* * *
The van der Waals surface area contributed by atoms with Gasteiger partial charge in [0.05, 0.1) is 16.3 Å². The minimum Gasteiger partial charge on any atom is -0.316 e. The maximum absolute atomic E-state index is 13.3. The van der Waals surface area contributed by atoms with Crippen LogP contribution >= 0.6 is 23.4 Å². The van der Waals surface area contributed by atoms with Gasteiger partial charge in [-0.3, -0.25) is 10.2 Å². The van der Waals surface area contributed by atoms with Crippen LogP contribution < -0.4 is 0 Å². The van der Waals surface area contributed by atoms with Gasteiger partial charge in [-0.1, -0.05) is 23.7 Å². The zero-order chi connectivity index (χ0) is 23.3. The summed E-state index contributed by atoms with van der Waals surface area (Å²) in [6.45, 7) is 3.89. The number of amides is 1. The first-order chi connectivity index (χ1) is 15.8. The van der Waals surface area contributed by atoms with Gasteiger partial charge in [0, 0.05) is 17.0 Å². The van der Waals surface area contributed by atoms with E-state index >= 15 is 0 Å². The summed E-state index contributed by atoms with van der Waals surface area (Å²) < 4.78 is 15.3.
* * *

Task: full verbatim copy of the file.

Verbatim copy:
The van der Waals surface area contributed by atoms with Gasteiger partial charge in [0.05, 0.1) is 16.3 Å². The minimum Gasteiger partial charge on any atom is -0.316 e. The maximum absolute atomic E-state index is 13.3. The van der Waals surface area contributed by atoms with Crippen LogP contribution >= 0.6 is 23.4 Å². The van der Waals surface area contributed by atoms with Gasteiger partial charge in [-0.3, -0.25) is 10.2 Å². The van der Waals surface area contributed by atoms with Crippen LogP contribution < -0.4 is 0 Å². The van der Waals surface area contributed by atoms with Gasteiger partial charge in [-0.1, -0.05) is 23.7 Å². The zero-order chi connectivity index (χ0) is 23.3. The summed E-state index contributed by atoms with van der Waals surface area (Å²) in [6.45, 7) is 3.89. The number of amides is 1. The first-order chi connectivity index (χ1) is 15.8. The van der Waals surface area contributed by atoms with Gasteiger partial charge in [0, 0.05) is 17.0 Å². The van der Waals surface area contributed by atoms with E-state index >= 15 is 0 Å². The summed E-state index contributed by atoms with van der Waals surface area (Å²) < 4.78 is 15.3.